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Growth, Employment and Unemployment in South Africa

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  • Duncan Hodge
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    Abstract

    The high rate of unemployment in South Africa stands out in an otherwise vastly improved set of macroeconomic fundamentals compared to the situation in the early 1990s. One might be tempted to argue that by this single indicator alone, government policies such as GEAR have been a failure. This paper explains why jumping to such a conclusion would be a mistake and focuses on the relationship between economic growth and employment and shows how estimates of the employment coefficient have changed over time. This paper finds that the main reason for the persistently high and rising rates of unemployment in South Africa over this period was the very large increase in the labour force and not a deficient growth or employment performance of the economy.

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    Bibliographic Info

    Paper provided by Economic Research Southern Africa in its series Working Papers with number 119.

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    Date of creation: 2009
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    Handle: RePEc:rza:wpaper:119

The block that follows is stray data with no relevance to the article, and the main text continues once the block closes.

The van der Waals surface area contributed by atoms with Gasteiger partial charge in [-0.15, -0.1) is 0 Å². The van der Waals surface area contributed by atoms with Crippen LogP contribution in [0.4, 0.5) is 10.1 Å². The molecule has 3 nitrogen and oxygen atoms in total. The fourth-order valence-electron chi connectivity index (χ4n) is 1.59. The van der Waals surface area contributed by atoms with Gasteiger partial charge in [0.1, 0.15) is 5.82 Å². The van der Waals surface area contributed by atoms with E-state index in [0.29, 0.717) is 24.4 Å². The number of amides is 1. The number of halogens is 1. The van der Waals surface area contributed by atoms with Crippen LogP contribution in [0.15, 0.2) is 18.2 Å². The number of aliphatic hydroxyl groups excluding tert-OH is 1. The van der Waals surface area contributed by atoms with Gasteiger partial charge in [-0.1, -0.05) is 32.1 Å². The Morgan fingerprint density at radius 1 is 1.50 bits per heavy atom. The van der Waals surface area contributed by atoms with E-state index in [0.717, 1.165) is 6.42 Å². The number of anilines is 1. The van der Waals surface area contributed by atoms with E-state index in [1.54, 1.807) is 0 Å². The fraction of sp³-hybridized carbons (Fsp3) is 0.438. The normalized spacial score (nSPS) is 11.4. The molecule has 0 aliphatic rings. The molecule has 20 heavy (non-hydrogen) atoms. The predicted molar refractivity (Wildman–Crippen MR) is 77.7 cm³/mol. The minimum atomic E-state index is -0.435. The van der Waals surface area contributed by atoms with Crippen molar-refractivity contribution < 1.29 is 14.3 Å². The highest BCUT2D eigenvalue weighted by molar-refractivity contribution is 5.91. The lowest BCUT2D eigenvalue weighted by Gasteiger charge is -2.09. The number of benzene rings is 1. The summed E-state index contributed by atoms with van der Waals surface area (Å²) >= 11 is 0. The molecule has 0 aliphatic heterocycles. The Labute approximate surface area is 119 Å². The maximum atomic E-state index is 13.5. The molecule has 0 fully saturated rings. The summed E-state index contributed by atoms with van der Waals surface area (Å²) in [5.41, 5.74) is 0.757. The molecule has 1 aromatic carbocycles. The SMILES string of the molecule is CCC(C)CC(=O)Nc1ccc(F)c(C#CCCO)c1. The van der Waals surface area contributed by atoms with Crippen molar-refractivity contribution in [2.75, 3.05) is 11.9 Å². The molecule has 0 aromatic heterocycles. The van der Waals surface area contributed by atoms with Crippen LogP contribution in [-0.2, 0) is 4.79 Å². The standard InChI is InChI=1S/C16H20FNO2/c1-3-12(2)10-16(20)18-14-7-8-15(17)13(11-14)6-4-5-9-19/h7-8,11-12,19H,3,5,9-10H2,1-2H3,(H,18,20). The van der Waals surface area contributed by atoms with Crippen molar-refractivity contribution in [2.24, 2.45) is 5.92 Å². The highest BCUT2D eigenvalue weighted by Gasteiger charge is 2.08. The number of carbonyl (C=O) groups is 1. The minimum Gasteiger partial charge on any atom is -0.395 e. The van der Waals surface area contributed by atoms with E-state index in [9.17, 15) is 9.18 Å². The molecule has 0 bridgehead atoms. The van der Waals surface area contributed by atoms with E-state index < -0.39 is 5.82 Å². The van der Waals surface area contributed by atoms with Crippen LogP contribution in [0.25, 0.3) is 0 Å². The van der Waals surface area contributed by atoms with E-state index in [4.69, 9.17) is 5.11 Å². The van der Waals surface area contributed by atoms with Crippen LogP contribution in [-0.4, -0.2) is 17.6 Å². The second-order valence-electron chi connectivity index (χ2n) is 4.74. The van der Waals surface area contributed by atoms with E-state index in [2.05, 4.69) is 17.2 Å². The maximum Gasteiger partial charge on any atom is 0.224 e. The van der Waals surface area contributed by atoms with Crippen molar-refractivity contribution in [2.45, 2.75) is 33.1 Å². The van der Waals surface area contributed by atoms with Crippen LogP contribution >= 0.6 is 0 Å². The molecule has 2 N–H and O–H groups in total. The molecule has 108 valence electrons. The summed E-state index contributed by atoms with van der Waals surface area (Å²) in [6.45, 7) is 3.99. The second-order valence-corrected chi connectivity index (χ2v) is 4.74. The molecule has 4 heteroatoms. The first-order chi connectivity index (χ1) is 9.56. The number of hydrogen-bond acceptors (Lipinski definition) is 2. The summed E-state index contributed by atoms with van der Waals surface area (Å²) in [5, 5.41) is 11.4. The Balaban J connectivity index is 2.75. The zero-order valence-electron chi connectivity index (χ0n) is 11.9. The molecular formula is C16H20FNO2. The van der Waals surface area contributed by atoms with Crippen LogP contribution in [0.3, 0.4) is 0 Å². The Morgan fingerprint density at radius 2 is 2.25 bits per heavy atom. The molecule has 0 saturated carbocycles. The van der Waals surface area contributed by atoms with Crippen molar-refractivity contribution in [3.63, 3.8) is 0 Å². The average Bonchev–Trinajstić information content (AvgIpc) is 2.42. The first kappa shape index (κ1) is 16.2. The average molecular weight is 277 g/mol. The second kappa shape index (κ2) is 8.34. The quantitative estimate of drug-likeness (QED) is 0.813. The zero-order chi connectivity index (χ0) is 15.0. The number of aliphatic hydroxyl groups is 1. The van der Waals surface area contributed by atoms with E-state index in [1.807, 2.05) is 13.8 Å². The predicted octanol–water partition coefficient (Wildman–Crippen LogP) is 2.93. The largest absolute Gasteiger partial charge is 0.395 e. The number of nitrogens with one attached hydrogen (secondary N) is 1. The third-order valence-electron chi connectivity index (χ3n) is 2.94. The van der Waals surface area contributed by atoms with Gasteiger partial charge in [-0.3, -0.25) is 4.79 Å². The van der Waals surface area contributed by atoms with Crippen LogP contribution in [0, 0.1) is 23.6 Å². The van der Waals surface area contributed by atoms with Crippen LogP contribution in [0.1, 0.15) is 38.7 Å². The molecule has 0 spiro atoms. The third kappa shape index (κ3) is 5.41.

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    Cited by:
    1. Johannes Fedderke, 2012. "The Cost of Rigidity: The Case of the South African Labor Market," Working Papers 290, Economic Research Southern Africa.
    2. Sumru Altug & Baris Tan & Gozde Gencer, 2011. "Cyclical Dynamics of Industrial Production and Employment: Markov Chain-based Estimates and Tests," Koç University-TUSIAD Economic Research Forum Working Papers, Koc University-TUSIAD Economic Research Forum 1101, Koc University-TUSIAD Economic Research Forum.
    3. Frederick C.v.N. Fourie, 2011. "The South African unemployment debate: three worlds, three discourses?," SALDRU Working Papers, Southern Africa Labour and Development Research Unit, University of Cape Town 63, Southern Africa Labour and Development Research Unit, University of Cape Town.

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